Debate numbers don’t look good for O’Malley

Debate numbers don’t look good for O’Malley

Former Gov. Martin O'Malley has been tapped to take the helm of the 60,000 employee Social Security Administration. Photo by grehauenstein with Flickr Creatives Common License.

Martin o'Malley gy grehauenstein with Flickr Creatives Common License.

Martin o’Malley gy grehauenstein with Flickr Creatives Common License.

The numbers don’t look good for former Maryland Gov. Martin O’Malley coming out of Saturday night’s debate, according to figures compiled by, visualized below.
“The two-hour debate allowed each of the three Democrats to speak for a significant amount of time — and much longer than any single candidate has during the Republican matchups,” writes Palmer Gibbs. “Data collected by InsideGov shows Clinton spoke for more than 38 minutes in total, about three times as long as the Republican who logged the most talk time during the last two debates.”

“Originally planned as a conversation focused on the economy, the moderators at CBS announced they would recalibrate their questions to address the terrorist attacks in Paris Friday night. Indeed, the entire first portion of the debate was dedicated to questions about ISIS and instability in the Middle East. “Given her foreign-policy heavy resume, it’s not surprising that Clinton jumped out to an early lead during that first segment. Before the initial commercial break, Clinton spoke for 11 minutes and 21 seconds. For a bit of perspective, InsideGov found that businessman Donald Trump spoke for a total of 11 minutes and 36 seconds during the entire fourth GOP debate.”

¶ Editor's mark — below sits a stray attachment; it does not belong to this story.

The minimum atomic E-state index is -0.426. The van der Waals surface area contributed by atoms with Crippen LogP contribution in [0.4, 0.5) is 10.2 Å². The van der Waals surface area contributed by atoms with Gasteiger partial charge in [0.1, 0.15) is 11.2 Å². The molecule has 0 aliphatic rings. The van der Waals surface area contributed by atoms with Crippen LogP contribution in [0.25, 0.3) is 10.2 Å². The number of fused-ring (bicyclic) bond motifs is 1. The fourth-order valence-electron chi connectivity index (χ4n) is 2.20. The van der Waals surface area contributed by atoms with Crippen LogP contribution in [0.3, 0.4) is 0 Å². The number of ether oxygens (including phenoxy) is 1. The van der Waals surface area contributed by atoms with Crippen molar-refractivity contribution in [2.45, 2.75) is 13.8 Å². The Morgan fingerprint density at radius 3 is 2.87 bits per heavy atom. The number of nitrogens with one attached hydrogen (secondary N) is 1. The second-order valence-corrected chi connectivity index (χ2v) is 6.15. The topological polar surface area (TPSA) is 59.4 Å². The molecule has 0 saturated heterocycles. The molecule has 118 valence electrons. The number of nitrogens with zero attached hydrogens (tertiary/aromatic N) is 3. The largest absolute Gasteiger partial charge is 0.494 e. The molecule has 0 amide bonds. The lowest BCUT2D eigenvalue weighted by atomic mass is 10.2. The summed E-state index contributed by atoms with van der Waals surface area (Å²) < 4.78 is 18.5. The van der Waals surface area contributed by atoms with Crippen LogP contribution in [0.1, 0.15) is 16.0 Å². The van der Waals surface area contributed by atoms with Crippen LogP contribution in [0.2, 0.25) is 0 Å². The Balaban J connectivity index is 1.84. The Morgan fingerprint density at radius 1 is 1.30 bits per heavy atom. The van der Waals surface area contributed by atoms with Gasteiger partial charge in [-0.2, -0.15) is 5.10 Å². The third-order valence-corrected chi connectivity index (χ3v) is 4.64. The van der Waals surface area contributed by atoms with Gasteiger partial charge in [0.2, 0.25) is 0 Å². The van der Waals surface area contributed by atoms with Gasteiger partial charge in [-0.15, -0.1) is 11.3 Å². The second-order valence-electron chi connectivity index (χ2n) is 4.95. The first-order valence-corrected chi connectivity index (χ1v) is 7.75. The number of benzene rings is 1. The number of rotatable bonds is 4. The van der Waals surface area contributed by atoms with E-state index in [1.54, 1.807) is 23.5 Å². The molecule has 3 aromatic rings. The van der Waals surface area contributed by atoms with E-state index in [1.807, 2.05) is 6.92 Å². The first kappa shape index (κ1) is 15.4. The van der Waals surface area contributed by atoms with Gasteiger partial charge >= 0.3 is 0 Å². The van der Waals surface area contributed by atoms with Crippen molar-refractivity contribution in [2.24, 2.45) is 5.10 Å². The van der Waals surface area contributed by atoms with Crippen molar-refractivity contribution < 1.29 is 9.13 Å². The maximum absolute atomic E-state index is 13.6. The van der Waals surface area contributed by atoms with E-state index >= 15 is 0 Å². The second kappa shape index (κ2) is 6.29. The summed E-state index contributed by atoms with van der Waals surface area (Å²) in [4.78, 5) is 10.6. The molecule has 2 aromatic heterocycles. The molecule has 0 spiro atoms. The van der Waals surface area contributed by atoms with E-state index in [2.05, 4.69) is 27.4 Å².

When it comes to social media measurements, Clinton won the evening, collecting just shy of 6,000 more Twitter followers during the the debate. CBS partnered with Twitter to provide “real-time data and insights” during the debate, according to a press release about the setup.

“Twitter wasn’t a highlight for Sanders this go around, but he did fare well on Google Trends, which ranks how often each candidate’s name was searched on Google.”

Gibbs concludes: “Although there was no decisive winner in Saturday night’s Democratic debate, a collective look at the data makes one thing clear: Things don’t look good for O’Malley. The guitar-toting former governor comes in last on all of the metrics InsideGov collected. After another showing that failed to kick-start wider interest in his campaign, O’Malley’s window of opportunity seems to be closing for this cycle.”

1 Comment

  1. charlie hayward

    He’s got a lot of problems; but timing of his departure is fraught with the low risk of Hillary legal problem materializing. He can always blame lack of money to bow out as gracefully as possible. He’s a decent technocrat competing against better and more connected campaigners and “big thinkers” so he presents as scripted. And he’s an awkward foot in mouth speaker e.g. he claimed Saturday he’s visited more grieving families than “….any of the three candidates on stage.” Right.

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